e e cummings and his iPod: Faith vs. WF again
I've been spinning out a series of postings on (several different kinds
of) conflicts between faithfulness (Faith: roughly, stick to the
original) and well-formedness (WF: roughly, make things fit your
system). Yet another case came up on the American Dialect Society
mailing list back in December: must the first letter of a sentence
always be capitalized?
Jim Smith asked on 12/14/06:
Although there are obvious and simple
ways to avoid this, if pH, e e cummings, or another similar word or
phrase is at the beginning of a sentence, is the initial letter
and Beverly Flanigan followed up with:
... would you all capitalize
"r-lessness" at the beginning of a sentence?? With phonemic
slashes [i.e., "/r/-lessness"], maybe, but how about if spelled out, as
In this case, Faith says to preserve the details of expressions
(including initial lower case), while WF says to make the spelling
conform to a convention that demands initial upper case.
(Note that "well-formedness" here does not refer to some absolute sense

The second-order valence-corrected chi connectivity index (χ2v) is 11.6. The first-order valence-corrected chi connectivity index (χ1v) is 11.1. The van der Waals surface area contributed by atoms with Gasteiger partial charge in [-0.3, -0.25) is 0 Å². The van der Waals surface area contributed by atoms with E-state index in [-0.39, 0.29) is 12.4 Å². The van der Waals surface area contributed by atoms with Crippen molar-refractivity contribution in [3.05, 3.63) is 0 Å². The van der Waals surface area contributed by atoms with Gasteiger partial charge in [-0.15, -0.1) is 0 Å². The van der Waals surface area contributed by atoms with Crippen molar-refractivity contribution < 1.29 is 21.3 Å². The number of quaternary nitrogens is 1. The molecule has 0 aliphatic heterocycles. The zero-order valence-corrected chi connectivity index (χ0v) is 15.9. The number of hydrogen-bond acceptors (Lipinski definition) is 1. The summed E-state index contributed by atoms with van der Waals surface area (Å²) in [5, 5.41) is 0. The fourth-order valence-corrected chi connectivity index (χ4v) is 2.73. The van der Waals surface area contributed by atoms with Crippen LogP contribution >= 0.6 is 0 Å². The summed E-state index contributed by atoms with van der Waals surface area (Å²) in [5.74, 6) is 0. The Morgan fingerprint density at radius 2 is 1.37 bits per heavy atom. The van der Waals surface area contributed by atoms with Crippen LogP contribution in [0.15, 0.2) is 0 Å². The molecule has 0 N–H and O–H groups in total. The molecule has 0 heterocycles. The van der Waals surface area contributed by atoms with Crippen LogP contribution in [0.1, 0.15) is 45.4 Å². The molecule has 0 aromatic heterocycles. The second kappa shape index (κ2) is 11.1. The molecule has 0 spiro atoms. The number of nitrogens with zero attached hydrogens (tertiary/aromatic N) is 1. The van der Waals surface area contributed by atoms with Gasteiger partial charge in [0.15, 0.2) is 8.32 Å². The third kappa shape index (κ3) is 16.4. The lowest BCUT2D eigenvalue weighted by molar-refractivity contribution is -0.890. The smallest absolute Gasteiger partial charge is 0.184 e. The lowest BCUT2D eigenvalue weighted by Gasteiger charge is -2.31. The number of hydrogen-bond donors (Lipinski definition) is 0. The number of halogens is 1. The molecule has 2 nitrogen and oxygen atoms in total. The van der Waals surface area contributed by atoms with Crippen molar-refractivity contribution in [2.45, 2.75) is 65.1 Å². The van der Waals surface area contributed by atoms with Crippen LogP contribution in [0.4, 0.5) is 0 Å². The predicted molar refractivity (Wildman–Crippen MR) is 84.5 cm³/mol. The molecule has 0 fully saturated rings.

of correctness, but only to conformity to some system -- a variety of
language, a style sheet, whatever.)
I posted on Language Log a while back on some
where points of mechanical style in writing are problematic when
material is quoted: order of quotation marks and periods/commas, double
vs. single quotes, general lowercasing vs. conventional capitalization,
indications of emphasis, the serial comma. Here, well-formedness
generally trumps faithfulness; original schemes for such things are
generally converted to the quoter's home scheme.
In many other details, WF will always win: except in very special
circumstances, no one attempts to reproduce type fonts, line divisions,
or many other details of the physical appearance of text. Other
details -- whether paragraphs are indented or flush left, whether a
dash is indicated by one en-dash, two en-dashes in sequence, or one
em-dash, and whether the interpolated material is solid with the
surrounding text, or separated from it by a space, etc. -- are
occasionally preserved, but usually not.
As for the serial comma in coordination, as far as I can tell, its use
generally conforms to the quoter's preferred scheme, whether this is
anti-serial, with no serial comma (the majority style), or serial
(which is my own): anti-serialists quoting people generally remove the
commas, while serialists put them in. This is WF. A notable
exception to this is in titles, which are often quoted
faithfully. The New York Times